Monday, 10 June 2013

On The Origins Of Life's Phosphorus

During the early 19th century, one of the many products produced by British factories were matches.  One of the active, combustible ingredients was phosphorus. Its use, however, came at a price. The factory workers suffered from a condition known as 'phossy jaw.' The raw phosphorus caused the bone to decay in a painful and debilitating process.
The effects of 'phossy jaw. While incredibly dangerous in its pure form,
organic compounds of phosphorus are vital to living cells
Yet despite its toxic and combustible nature, life could not survive without it.

Phosphates, compounds of phosphorus and oxygen, make up the backbone of DNA molecules in conjunction with a form of sugar. Adenosine triphosphate (ATP), an organic, phosphorus-containing compound is the energy storing molecule used by every living cell on the planet. Therefore, a major challenge facing biochemists investigating the origins of life is to identify a source of phosphorus on the early Earth.

Due to its reactive nature, it is not found in nature in its pure form, and as most compounds of the element are toxic, only certain molecules are suitable. Yet certain meteorites contain a mineral called schreibersite, the chemical formula of which is (Fe, Ni)3P. It is almost non-existent on Earth, with one tiny deposit on Disko Island off the coast of Greenland.

Dr Terry Kee from the University of Leeds realised that the schreibersite in meteorites could act as the source that bichemists were looking for. ATP is used by cells not only as an energy source, but as a way of building organic molecules vital to their existence such as proteins. Kee found a way to generate a chemical precursor to ATP using schreibersite. His method is beautifully simple. First, he took samples of naturally occurring acidic solutions from thermal springs in the Hveradalur geothermal area in Iceland. To each he added a small piece of material from a body known as the Sikhote Alin meteorite which contained schreibersite, then left the samples for incubation in the hot spring for four days, and then a further thirty at room temperature.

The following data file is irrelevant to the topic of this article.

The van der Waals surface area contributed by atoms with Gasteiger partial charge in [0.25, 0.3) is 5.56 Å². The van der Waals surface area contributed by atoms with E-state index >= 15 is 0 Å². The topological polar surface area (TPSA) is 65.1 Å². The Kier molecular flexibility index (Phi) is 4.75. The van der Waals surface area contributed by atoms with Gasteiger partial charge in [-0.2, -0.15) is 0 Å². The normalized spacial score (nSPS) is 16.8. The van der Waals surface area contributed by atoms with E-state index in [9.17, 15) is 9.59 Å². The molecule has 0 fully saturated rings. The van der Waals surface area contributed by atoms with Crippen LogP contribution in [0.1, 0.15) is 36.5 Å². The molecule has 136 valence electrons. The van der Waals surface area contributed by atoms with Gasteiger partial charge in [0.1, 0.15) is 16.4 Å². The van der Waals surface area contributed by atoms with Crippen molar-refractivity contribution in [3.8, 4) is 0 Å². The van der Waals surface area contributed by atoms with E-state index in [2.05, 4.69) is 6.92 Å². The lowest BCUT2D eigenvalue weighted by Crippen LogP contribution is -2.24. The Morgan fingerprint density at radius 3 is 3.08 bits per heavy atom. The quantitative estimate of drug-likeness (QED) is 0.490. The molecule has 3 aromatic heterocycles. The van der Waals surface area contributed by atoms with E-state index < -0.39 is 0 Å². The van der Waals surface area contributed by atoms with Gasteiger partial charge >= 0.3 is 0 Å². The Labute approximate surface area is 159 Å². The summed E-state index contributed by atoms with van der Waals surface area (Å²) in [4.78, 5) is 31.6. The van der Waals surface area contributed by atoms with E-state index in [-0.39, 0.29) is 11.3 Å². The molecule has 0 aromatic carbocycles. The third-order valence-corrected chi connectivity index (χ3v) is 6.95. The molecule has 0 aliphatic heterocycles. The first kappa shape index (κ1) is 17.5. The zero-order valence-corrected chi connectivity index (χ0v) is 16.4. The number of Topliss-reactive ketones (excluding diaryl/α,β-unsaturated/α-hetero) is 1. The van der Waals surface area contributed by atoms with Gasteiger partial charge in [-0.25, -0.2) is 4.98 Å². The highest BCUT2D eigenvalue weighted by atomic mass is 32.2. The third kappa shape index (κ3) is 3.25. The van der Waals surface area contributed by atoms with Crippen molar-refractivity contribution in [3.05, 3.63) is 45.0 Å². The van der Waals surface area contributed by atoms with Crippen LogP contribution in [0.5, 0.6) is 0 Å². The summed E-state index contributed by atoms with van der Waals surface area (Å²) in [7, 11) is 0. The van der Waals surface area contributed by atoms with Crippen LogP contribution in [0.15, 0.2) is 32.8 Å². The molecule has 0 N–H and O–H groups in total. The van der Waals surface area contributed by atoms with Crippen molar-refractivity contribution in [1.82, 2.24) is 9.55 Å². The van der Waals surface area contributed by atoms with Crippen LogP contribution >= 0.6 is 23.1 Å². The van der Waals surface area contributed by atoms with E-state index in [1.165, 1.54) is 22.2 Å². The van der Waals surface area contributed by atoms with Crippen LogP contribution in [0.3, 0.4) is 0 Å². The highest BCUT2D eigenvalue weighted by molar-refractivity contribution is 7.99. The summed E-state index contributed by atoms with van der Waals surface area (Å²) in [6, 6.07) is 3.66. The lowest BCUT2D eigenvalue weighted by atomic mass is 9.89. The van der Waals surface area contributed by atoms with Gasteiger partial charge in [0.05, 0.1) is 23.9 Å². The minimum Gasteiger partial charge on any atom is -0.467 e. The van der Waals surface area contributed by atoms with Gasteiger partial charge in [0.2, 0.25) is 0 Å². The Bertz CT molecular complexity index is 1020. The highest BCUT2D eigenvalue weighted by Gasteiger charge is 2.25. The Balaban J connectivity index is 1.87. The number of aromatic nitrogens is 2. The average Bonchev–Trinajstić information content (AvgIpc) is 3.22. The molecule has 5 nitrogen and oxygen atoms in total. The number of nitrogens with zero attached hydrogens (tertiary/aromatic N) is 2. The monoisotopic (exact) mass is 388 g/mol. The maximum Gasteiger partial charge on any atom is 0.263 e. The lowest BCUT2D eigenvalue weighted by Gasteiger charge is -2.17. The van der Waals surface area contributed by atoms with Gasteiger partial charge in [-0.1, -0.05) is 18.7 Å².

A reaction between phosphorus-containing minerals and compounds
within geothermal springs on the early Earth may have created a
primitive energy source for the first cells

When the contents were analysed it was found that a molecule known as pyrophosphite had formed. Pyrophosphite could react with a number of oxygen-containing compounds to create pyrophosphate, a precursor to ATP.

The question was could the same reaction occur in nature? Thermal springs with the same chemical composition as those at Hveradalur almost certainly existed on the early Earth. Schreibersite has been recorded in many other meteorites besides the Sikhote Alin specimens, all of which came from a body of rock 4.5 billion years old, showing that the source of phosphorus was present in the early days of the planet.

Matthew Pasek from the University of South Florida has confirmed that such a process may have occurred in nature. Pasek and his team extracted rock cores from localities in Australia, Zimbabwe, West Virginia, Wyoming and Florida and analysed their mineral composition. The oldest samples, collected from the 3.5 billion year old Archaean age Coonterunah carbonates in Australia, contained a mineral called phosphite. 

In Kee's experiment, this mineral was produced when the meteoric schreibersite dissolved in the acidic water from the thermal springs, which eventually formed pyrophosphite. While the latter molecule was not found within the Coonterunah carbonates one of its components, the phosphite salt, was present, meaning that the Archaean Earth had the capacity to manufacture the components of Kee's experiment and produce both an ATP precursor and a usable source of phosphorus.

An artist's impression of the first barren continents of the Archaean Earth
shrouded in a thick chemical laden smog. Yet life may have first evolved
the pools around the base of those rocky towers.
Phosphite is an unstable mineral and so the only way it could have been deposited within a carbonate formation was if conditions on the Archaean Earth were different enough to allow it to exist without decaying or reacting with other compounds in the surrounding environment. 'The present research shows that this is indeed the case,' said Patek. 'Phosphorus chemistry on the early Earth was substantially different billions of years ago than it is today.'

Other natural sources of phosphite include lightning strikes, geothermal fluids and occasionally microbial activity under extremely anaerobic condition, but no other terrestrial sources of phosphite have been identified. None could have produced the quantities of phosphite needed to be dissolved in early Earth oceans that gave rise to life. The only other available source would have been from the dissolution of schreibersite contained in meteorites.

'Meteorite phosphorus may have been a fuel that provided the energy and phosphorus necessary for the onset of life,' concludes Pasek.Yet while a more conclusive link will be needed before we can definitely say that life's source of phosphorus was extraterrestrial in origin, what this study does give us is a distinct method of manufacturing an ATP precursor, which may have made the difference between the first cells or a lifeless planet.